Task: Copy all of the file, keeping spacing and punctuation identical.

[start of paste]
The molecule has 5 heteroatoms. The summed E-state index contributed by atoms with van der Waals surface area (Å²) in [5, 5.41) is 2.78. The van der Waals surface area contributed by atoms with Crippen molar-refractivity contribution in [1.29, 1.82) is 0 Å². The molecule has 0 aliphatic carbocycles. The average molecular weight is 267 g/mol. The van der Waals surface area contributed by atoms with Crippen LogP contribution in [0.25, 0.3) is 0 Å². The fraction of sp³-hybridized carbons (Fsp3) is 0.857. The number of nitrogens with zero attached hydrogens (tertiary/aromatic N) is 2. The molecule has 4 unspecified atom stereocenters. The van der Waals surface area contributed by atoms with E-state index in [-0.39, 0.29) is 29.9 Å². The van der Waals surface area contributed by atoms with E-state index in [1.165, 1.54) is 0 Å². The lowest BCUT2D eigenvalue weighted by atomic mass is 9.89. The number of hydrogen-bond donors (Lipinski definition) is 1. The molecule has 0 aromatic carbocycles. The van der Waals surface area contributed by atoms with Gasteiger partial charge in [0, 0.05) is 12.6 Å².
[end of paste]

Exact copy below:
The molecule has 5 heteroatoms. The summed E-state index contributed by atoms with van der Waals surface area (Å²) in [5, 5.41) is 2.78. The van der Waals surface area contributed by atoms with Crippen molar-refractivity contribution in [1.29, 1.82) is 0 Å². The molecule has 0 aliphatic carbocycles. The average molecular weight is 267 g/mol. The van der Waals surface area contributed by atoms with Crippen LogP contribution in [0.25, 0.3) is 0 Å². The fraction of sp³-hybridized carbons (Fsp3) is 0.857. The number of nitrogens with zero attached hydrogens (tertiary/aromatic N) is 2. The molecule has 4 unspecified atom stereocenters. The van der Waals surface area contributed by atoms with E-state index in [-0.39, 0.29) is 29.9 Å². The van der Waals surface area contributed by atoms with E-state index in [1.165, 1.54) is 0 Å². The lowest BCUT2D eigenvalue weighted by atomic mass is 9.89. The number of hydrogen-bond donors (Lipinski definition) is 1. The molecule has 0 aromatic carbocycles. The van der Waals surface area contributed by atoms with Gasteiger partial charge in [0, 0.05) is 12.6 Å².